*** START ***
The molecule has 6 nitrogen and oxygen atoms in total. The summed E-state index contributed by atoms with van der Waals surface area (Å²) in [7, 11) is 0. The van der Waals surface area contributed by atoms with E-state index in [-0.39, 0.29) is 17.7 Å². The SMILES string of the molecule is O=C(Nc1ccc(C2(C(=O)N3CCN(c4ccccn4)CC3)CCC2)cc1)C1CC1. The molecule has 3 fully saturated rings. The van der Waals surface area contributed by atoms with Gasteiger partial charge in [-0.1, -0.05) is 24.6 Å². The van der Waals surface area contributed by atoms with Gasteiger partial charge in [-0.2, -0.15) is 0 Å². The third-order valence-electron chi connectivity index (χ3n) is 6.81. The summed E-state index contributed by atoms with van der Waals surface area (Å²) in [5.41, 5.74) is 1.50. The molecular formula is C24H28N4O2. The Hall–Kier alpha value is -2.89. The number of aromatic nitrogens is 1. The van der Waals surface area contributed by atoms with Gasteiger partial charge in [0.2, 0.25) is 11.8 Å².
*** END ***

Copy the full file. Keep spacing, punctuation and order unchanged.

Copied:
The molecule has 6 nitrogen and oxygen atoms in total. The summed E-state index contributed by atoms with van der Waals surface area (Å²) in [7, 11) is 0. The van der Waals surface area contributed by atoms with E-state index in [-0.39, 0.29) is 17.7 Å². The SMILES string of the molecule is O=C(Nc1ccc(C2(C(=O)N3CCN(c4ccccn4)CC3)CCC2)cc1)C1CC1. The molecule has 3 fully saturated rings. The van der Waals surface area contributed by atoms with Gasteiger partial charge in [-0.1, -0.05) is 24.6 Å². The van der Waals surface area contributed by atoms with Gasteiger partial charge in [-0.2, -0.15) is 0 Å². The third-order valence-electron chi connectivity index (χ3n) is 6.81. The summed E-state index contributed by atoms with van der Waals surface area (Å²) in [5.41, 5.74) is 1.50. The molecular formula is C24H28N4O2. The Hall–Kier alpha value is -2.89. The number of aromatic nitrogens is 1. The van der Waals surface area contributed by atoms with Gasteiger partial charge in [0.2, 0.25) is 11.8 Å².